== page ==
The governor continued to beat the drum on his belief that government aid programs must have a work requirement. Without citing a source, he told the radio hosts that thousands of Mainers gave up private insurance to take coverage through Medicaid when the state expanded eligibility under previous administrations.

After weeks of generally more measured public comments, LePage amped up his combative tone today, throwing barbs at legislative bodies that clearly frustrate him with their more deliberative, collaborative approach to governing.

He also dropped another bomb on the radio this morning, saying that a meeting with U.S. Health and Human Services Secretary Tom Price last week resulted in Price agreeing to look into whether President Barack Obama administration’s 2013 decertification of the state-run Riverview Psychiatric Center was politically motivated.

We haven’t heard back from the federal or state health and human services departments, but we’ll keep you posted on what we learn. — Christopher Cousins and Robert Long with Michael Shepherd


Quick hits

  • Maine’s U.S. senators urge Trump to reconsider proposed NOAA cuts. Republican Susan Collins and independent Angus King were among a group of six senators who said the proposed cut to the National Oceanic and Atmospheric Administration would “fall disproportionately on programs of importance to the U.S. military and coastal state economies.” The Washington Post reported earlier this month that the Trump administration wants to cut the agency by as much as 17 percent, including an elimination of the Sea Grant, a $73 million program at 33 universities including the University of Maine. — Michael Shepherd
  • More KKK literature has shown up in Hallowell. Hallowell resident Sarah Bigney said she found a KKK business card of sorts under her windshield wiper Monday morning. Bigney, who is known around the State House as a staffer for the AFL-CIO, said she asked her neighbors if they had received similar cards but they had not. Bigney said she may have been targeted because of a “Black Lives Matter” bumper sticker on her car but Hallowell Police Chief Eric Nason said there is no way to know the motive. “There’s not a lot we can do,” he said. “There was no crime.” Nason said his department has called a telephone number on the card but wasn’t able to reach anyone. Nason said this is the second time since January that KKK literature has shown up in Hallowell. — Christopher Cousins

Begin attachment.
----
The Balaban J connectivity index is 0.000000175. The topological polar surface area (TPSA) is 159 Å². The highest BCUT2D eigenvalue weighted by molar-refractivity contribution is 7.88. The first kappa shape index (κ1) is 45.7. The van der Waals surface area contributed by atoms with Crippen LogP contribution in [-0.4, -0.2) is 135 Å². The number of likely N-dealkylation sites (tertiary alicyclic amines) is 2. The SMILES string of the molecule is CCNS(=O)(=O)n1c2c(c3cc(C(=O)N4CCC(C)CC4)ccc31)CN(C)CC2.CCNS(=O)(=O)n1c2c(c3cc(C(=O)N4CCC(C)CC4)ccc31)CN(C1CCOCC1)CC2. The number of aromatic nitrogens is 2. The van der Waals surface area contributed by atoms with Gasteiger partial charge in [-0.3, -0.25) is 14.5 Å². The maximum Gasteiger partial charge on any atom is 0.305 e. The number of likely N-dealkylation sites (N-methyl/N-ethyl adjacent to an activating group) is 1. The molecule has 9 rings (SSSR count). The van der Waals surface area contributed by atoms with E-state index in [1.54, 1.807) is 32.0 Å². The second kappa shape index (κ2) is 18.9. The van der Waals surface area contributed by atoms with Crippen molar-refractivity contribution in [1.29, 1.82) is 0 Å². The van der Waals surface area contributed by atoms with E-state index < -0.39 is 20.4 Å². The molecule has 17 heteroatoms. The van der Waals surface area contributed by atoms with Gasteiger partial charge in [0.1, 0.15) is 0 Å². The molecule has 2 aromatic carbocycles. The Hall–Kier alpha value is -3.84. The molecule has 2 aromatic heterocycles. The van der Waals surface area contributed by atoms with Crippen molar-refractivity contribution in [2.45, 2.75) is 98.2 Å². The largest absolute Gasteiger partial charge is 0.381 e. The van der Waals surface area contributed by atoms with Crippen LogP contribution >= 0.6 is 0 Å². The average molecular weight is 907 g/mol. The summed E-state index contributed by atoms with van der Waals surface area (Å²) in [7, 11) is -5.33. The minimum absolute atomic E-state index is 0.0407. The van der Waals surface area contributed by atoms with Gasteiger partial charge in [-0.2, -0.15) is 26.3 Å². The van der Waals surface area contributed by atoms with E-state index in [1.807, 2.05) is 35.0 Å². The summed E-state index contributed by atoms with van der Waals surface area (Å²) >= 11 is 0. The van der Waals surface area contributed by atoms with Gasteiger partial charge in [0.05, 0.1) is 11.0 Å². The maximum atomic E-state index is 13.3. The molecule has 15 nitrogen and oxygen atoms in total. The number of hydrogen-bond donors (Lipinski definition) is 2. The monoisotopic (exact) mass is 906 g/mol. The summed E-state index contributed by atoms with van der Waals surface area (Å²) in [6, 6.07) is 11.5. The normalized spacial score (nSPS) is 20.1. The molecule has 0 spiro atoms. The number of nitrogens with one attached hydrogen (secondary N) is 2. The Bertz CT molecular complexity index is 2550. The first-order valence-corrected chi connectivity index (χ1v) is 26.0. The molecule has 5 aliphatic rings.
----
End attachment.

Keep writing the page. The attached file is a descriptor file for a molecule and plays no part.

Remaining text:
Today in A-town

The House and Senate are showing their courage this morning by holding morning sessions, though all afternoon committee work has been canceled due to the impending storm. (Keep an eye on closings here.)

The Senate will consider a bill that would allow Maine plantations to regulate the sale of fireworks like cities and towns can now. Here’s your soundtrack. — Christopher Cousins and Michael Shepherd

Reading list


Best of Maine’s Craigslist

Why no love for Ice-T? I saw you there, watching SVU,” says a man in Yarmouth to a woman. “I’m your Det. Stabler and you can be my Elizabeth.” Here’s your … soundtrack?

This cow is inappropriate. Sometimes, you wonder why people take the time to post on Craigslist. Case in point: The post titled “Pull on my nipples boys” with a picture of a cow.

LePage got the look. Someone in Caratunk is loving the “slim and handsome” LePage, saying “very intelligent with a wonderful family who could ask for more?.” Here’s his soundtrack. — Michael Shepherd

With tips, pitches, questions or feedback, email us at politics@bangordailynews.com. If you’re reading The Daily Brief on the BDN’s website or were forwarded it, click here to get Maine’s only newsletter on state politics and policy delivered via email every weekday morning.

Christopher Cousins

About Christopher Cousins

Christopher Cousins has worked as a journalist in Maine for more than 15 years and covered state government for numerous media organizations before joining the Bangor Daily News in 2009.